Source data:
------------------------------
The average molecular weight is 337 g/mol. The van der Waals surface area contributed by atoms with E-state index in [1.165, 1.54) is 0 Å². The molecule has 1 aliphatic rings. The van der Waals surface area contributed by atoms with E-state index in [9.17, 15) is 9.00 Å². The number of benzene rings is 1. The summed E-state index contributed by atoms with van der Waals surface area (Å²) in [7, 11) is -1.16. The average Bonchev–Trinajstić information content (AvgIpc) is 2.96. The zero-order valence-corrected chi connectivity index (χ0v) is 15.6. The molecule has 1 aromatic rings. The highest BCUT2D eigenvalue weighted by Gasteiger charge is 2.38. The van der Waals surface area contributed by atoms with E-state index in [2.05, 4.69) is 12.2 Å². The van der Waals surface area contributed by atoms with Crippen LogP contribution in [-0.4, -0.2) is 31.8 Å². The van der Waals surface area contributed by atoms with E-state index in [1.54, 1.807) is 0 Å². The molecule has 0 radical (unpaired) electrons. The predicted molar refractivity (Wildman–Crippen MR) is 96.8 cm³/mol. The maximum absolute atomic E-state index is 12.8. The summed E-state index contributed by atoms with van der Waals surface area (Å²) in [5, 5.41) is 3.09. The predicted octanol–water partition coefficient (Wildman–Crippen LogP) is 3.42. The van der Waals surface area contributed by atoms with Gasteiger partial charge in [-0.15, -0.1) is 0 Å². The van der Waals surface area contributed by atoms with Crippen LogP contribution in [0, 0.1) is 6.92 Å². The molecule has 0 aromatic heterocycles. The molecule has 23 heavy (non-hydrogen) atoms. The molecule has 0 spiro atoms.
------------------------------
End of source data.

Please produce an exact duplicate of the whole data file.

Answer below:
The average molecular weight is 337 g/mol. The van der Waals surface area contributed by atoms with E-state index in [1.165, 1.54) is 0 Å². The molecule has 1 aliphatic rings. The van der Waals surface area contributed by atoms with E-state index in [9.17, 15) is 9.00 Å². The number of benzene rings is 1. The summed E-state index contributed by atoms with van der Waals surface area (Å²) in [7, 11) is -1.16. The average Bonchev–Trinajstić information content (AvgIpc) is 2.96. The zero-order valence-corrected chi connectivity index (χ0v) is 15.6. The molecule has 1 aromatic rings. The highest BCUT2D eigenvalue weighted by Gasteiger charge is 2.38. The van der Waals surface area contributed by atoms with E-state index in [2.05, 4.69) is 12.2 Å². The van der Waals surface area contributed by atoms with Crippen LogP contribution in [-0.4, -0.2) is 31.8 Å². The van der Waals surface area contributed by atoms with E-state index in [1.54, 1.807) is 0 Å². The molecule has 0 radical (unpaired) electrons. The predicted molar refractivity (Wildman–Crippen MR) is 96.8 cm³/mol. The maximum absolute atomic E-state index is 12.8. The summed E-state index contributed by atoms with van der Waals surface area (Å²) in [5, 5.41) is 3.09. The predicted octanol–water partition coefficient (Wildman–Crippen LogP) is 3.42. The van der Waals surface area contributed by atoms with Gasteiger partial charge in [-0.15, -0.1) is 0 Å². The van der Waals surface area contributed by atoms with Crippen LogP contribution in [0, 0.1) is 6.92 Å². The molecule has 0 aromatic heterocycles. The molecule has 23 heavy (non-hydrogen) atoms. The molecule has 0 spiro atoms.